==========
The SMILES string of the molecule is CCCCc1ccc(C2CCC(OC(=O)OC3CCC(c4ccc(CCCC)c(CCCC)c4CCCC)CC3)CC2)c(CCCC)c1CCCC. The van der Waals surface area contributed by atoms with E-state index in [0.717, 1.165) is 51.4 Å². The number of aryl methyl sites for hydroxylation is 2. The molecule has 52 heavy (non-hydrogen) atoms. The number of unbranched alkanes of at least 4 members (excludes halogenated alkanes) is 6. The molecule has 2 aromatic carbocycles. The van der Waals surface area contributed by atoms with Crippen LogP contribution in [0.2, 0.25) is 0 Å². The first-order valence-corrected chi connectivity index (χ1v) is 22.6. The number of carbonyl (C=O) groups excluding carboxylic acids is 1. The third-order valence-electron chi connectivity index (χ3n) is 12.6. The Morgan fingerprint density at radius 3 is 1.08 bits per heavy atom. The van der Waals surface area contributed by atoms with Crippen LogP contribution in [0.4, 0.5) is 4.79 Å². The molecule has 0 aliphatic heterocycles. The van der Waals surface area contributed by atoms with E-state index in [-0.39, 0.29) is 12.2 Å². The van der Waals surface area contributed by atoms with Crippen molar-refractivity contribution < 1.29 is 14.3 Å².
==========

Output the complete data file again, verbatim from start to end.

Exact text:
The SMILES string of the molecule is CCCCc1ccc(C2CCC(OC(=O)OC3CCC(c4ccc(CCCC)c(CCCC)c4CCCC)CC3)CC2)c(CCCC)c1CCCC. The van der Waals surface area contributed by atoms with E-state index in [0.717, 1.165) is 51.4 Å². The number of aryl methyl sites for hydroxylation is 2. The molecule has 52 heavy (non-hydrogen) atoms. The number of unbranched alkanes of at least 4 members (excludes halogenated alkanes) is 6. The molecule has 2 aromatic carbocycles. The van der Waals surface area contributed by atoms with Crippen LogP contribution in [0.2, 0.25) is 0 Å². The first-order valence-corrected chi connectivity index (χ1v) is 22.6. The number of carbonyl (C=O) groups excluding carboxylic acids is 1. The third-order valence-electron chi connectivity index (χ3n) is 12.6. The Morgan fingerprint density at radius 3 is 1.08 bits per heavy atom. The van der Waals surface area contributed by atoms with Crippen LogP contribution in [0.4, 0.5) is 4.79 Å². The molecule has 0 aliphatic heterocycles. The van der Waals surface area contributed by atoms with E-state index in [-0.39, 0.29) is 12.2 Å². The van der Waals surface area contributed by atoms with Crippen molar-refractivity contribution < 1.29 is 14.3 Å².